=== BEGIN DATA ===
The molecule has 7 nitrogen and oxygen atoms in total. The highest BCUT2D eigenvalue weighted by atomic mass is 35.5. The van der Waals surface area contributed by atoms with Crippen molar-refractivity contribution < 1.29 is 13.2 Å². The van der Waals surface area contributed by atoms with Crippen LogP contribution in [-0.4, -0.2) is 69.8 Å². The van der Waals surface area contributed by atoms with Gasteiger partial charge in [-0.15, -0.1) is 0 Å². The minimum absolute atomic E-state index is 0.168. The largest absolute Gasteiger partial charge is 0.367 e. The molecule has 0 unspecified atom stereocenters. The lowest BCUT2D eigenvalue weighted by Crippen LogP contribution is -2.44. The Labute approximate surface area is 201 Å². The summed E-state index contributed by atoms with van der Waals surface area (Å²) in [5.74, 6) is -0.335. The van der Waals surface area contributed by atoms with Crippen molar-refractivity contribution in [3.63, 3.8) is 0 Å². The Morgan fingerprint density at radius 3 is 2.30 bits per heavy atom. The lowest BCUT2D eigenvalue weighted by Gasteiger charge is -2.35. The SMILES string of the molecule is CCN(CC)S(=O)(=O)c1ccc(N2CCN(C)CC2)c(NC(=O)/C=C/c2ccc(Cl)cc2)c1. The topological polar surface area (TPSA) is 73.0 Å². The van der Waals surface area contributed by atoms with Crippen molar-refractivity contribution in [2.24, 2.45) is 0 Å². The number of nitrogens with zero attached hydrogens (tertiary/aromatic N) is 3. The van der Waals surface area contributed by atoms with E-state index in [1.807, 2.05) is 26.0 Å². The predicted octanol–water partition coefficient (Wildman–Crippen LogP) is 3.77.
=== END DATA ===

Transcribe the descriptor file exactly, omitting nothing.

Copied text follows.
The molecule has 7 nitrogen and oxygen atoms in total. The highest BCUT2D eigenvalue weighted by atomic mass is 35.5. The van der Waals surface area contributed by atoms with Crippen molar-refractivity contribution < 1.29 is 13.2 Å². The van der Waals surface area contributed by atoms with Crippen LogP contribution in [-0.4, -0.2) is 69.8 Å². The van der Waals surface area contributed by atoms with Gasteiger partial charge in [-0.15, -0.1) is 0 Å². The minimum absolute atomic E-state index is 0.168. The largest absolute Gasteiger partial charge is 0.367 e. The molecule has 0 unspecified atom stereocenters. The lowest BCUT2D eigenvalue weighted by Crippen LogP contribution is -2.44. The Labute approximate surface area is 201 Å². The summed E-state index contributed by atoms with van der Waals surface area (Å²) in [5.74, 6) is -0.335. The van der Waals surface area contributed by atoms with Crippen molar-refractivity contribution in [3.63, 3.8) is 0 Å². The Morgan fingerprint density at radius 3 is 2.30 bits per heavy atom. The lowest BCUT2D eigenvalue weighted by Gasteiger charge is -2.35. The SMILES string of the molecule is CCN(CC)S(=O)(=O)c1ccc(N2CCN(C)CC2)c(NC(=O)/C=C/c2ccc(Cl)cc2)c1. The topological polar surface area (TPSA) is 73.0 Å². The van der Waals surface area contributed by atoms with Crippen molar-refractivity contribution in [2.24, 2.45) is 0 Å². The number of nitrogens with zero attached hydrogens (tertiary/aromatic N) is 3. The van der Waals surface area contributed by atoms with E-state index in [1.807, 2.05) is 26.0 Å². The predicted octanol–water partition coefficient (Wildman–Crippen LogP) is 3.77.